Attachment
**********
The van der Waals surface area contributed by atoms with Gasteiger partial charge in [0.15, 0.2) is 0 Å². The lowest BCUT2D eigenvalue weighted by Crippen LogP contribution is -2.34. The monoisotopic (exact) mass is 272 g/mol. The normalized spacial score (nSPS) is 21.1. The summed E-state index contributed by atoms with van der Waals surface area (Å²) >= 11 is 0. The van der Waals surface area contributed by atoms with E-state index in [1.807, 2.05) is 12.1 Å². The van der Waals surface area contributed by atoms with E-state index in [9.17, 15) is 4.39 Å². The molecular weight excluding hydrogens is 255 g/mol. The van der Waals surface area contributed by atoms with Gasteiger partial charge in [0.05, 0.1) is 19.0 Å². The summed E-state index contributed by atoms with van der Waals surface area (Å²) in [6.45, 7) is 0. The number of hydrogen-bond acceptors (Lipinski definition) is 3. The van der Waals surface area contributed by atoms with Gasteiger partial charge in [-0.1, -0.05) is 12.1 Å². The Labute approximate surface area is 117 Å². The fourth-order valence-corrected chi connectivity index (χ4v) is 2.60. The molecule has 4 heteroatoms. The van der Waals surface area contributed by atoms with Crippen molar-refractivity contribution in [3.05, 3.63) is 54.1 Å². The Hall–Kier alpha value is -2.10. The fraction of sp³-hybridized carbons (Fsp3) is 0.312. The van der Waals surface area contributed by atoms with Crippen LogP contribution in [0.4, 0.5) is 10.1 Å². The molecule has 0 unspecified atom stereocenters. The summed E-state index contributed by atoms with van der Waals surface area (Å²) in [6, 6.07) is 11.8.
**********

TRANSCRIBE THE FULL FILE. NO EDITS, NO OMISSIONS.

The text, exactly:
The van der Waals surface area contributed by atoms with Gasteiger partial charge in [0.15, 0.2) is 0 Å². The lowest BCUT2D eigenvalue weighted by Crippen LogP contribution is -2.34. The monoisotopic (exact) mass is 272 g/mol. The normalized spacial score (nSPS) is 21.1. The summed E-state index contributed by atoms with van der Waals surface area (Å²) >= 11 is 0. The van der Waals surface area contributed by atoms with E-state index in [1.807, 2.05) is 12.1 Å². The van der Waals surface area contributed by atoms with E-state index in [9.17, 15) is 4.39 Å². The molecular weight excluding hydrogens is 255 g/mol. The van der Waals surface area contributed by atoms with Gasteiger partial charge in [0.05, 0.1) is 19.0 Å². The summed E-state index contributed by atoms with van der Waals surface area (Å²) in [6.45, 7) is 0. The number of hydrogen-bond acceptors (Lipinski definition) is 3. The van der Waals surface area contributed by atoms with Gasteiger partial charge in [-0.1, -0.05) is 12.1 Å². The Labute approximate surface area is 117 Å². The fourth-order valence-corrected chi connectivity index (χ4v) is 2.60. The molecule has 4 heteroatoms. The van der Waals surface area contributed by atoms with Crippen molar-refractivity contribution in [3.05, 3.63) is 54.1 Å². The Hall–Kier alpha value is -2.10. The fraction of sp³-hybridized carbons (Fsp3) is 0.312. The van der Waals surface area contributed by atoms with Crippen LogP contribution in [0.4, 0.5) is 10.1 Å². The molecule has 0 unspecified atom stereocenters. The summed E-state index contributed by atoms with van der Waals surface area (Å²) in [6, 6.07) is 11.8.